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I was wondering if it was possible to have a theory one day from which we will be able to derive the numerical value of the speed of light or Planck's constant. After a quick Google search the answer to that question was negative. The reason given then was that the numerical values of universal constants depend on what system of units we are using.

I do not understand what is the relation between the negative answer and the fact that any dimensionful quantity will have different numerical values in different system of units. The answer implies that as if the predictions of any theory must be dimensionless. Looks like a postulate to me more than an answer. Could someone provide an intuitive explanation why this is the case?

I am even more confused because when people talk about the origin of mass in the standard model, they are trying to understand the pattern of fermions masses. Is not that considered as trying to build a theory beyond standard model from which we can calculate the fermions masses? similarly the numerical values of the masses depend on the units chosen. Is not that similar to the case with universal constants?

So why it cannot be done for the speed of light, $c$, say but it can be done for masses.

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I don't know whether it's a postulate or answer but what's important is that it's obviously true: values of dimensionful quantities can't be calculated from the first principle. Why? Proof by contradiction follows. Calculate that the value of the speed of light (similarly for any dimensionful quantity) is 299,792,458 m/s. But there exists another nation that uses a different definition of a "meter" so the speed of light in that nation will be 314,159,265.35 m/s or any other real number. So the first number couldn't be better than the other; no numerical value is more right than others. –  Luboš Motl Jan 25 '12 at 12:09
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@LubošMotl But when we calculate the spectrum of the hydrogen atom, quantum mechanics gives us the energies in whatever units we are using. Alien civilization who discovered QM will be able to calculate the same spectrum. Their spectrum will have different values of energies because they have different units. So in principle, theoreis can predict numerical values for dimensionful quantities after all. Why not for the speed of light? –  Revo Jan 25 '12 at 13:22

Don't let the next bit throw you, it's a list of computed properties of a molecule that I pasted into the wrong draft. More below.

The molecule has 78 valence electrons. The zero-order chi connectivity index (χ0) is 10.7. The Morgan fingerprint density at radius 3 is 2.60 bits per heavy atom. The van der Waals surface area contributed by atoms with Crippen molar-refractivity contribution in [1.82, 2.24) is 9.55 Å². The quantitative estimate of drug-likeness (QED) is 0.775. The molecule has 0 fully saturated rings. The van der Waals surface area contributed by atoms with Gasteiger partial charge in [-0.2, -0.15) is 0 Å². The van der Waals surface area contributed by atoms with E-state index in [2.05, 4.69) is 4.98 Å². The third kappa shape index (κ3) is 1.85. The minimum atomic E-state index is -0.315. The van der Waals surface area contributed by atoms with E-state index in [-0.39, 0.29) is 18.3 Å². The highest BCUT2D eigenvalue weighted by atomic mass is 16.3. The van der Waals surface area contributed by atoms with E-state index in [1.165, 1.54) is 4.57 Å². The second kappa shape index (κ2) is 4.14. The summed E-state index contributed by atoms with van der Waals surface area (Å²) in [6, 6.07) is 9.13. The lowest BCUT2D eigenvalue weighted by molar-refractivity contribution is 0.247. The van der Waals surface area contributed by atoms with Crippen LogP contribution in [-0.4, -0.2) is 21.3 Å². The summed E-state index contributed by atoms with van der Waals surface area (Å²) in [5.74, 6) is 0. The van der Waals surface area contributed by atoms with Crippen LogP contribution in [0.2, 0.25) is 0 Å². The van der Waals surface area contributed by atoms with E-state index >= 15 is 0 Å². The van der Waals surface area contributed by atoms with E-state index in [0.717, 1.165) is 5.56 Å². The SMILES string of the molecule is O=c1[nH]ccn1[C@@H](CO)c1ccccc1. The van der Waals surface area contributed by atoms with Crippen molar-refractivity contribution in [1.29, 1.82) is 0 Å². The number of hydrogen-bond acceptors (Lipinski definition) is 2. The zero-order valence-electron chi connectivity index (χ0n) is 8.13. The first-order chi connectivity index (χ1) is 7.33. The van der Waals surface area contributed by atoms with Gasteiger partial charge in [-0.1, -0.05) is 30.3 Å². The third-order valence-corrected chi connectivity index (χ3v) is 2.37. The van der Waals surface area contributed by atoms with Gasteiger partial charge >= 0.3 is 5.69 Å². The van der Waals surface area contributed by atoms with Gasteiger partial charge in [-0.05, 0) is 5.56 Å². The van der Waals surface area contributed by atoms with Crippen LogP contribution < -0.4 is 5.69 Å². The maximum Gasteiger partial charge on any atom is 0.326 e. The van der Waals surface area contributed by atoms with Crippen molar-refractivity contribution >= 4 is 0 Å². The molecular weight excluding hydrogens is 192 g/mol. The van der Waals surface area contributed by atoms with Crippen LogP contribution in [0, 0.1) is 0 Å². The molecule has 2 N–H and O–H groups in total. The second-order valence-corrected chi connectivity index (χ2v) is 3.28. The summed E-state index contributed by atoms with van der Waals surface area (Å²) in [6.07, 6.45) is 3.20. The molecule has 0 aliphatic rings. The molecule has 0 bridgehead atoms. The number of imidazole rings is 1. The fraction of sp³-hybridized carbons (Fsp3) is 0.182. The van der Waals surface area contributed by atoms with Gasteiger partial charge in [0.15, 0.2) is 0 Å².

Dear @Revo, your reasoning seems totally irrational to me. You were originally asking whether one can calculate the numerical value of Planck's constant or the speed of light in certain units. The answer is No and a trivial proof is in my comment. Whether one may calculate the hydrogen binding energy is a totally different question. One may show it is $(e^2/4\pi\epsilon_0)^2 m_e/2\hbar^2$, so it is not independent from the other constants that appear in the formula. But again one may only calculate 13.6 eV numerically if we know the numerical values of all the constants in chosen units, too. –  Luboš Motl Jan 25 '12 at 14:29
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To return to your sentences: "So in principle, theoreis can predict numerical values for dimensionful quantities after all. Why not for the speed of light?" - They're just incorrect. Indeed, what holds for the numerical value of Planck's constant, the speed of light also holds for the binding energy of the hydrogen atom or any dimensionful quantity in the Universe, too. But what holds is the opposite of what you claim: one clearly can't calculate the numerical values of any of these dimensionful quantities out of nothing because all of them depend on units which are social conventions. –  Luboš Motl Jan 25 '12 at 14:33
    
possible duplicate of Can Planck's constant be derived from Maxwell's equations? –  Qmechanic Jan 25 '12 at 14:43

2 Answers 2

Suppose you have some super-unified theory that explains life, the universe and everything. Ask the question: does this theory contain any constants with dimensions i.e. units of mass, length and/or time?

If the theory does contain such constants then the theory isn't a "first principle" because it contains constant(s) that someone had to put it.

If the theory doesn't contain any such constants then it can't predict constants that have dimensions. This follows from simple dimensional analysis.

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This is not a complete answer.
The absolute values of masses are far less important than the ratio between masses.

After reading the post of Lubos Could the Koide formula be real? I found that the relation between the masses of the charged leptons, the electron, the muon, and the tau lepton, with the help of the eureqa(now formulize) program, obey the simple formula:

$N = e^{( 0.69651574 - 0.0065921498 * mass )}$, for N = {0,1,2}

Dividing each mass by 0.0065921498 (it is a change of units) the formula is simpler:
$N = e^{( 0.69651574 - mass )}$, for N = {0,1,2}
( with correlation 1.000000 , R-squared 1.000000 )
(the data:
N "lepton mass"

0 1776.84
1 105.65836
2 0.5109989
)
This relation is interesting by its simplicity but not really relevant, in my POV, because using only three real valued points no significant relation can be extracted.

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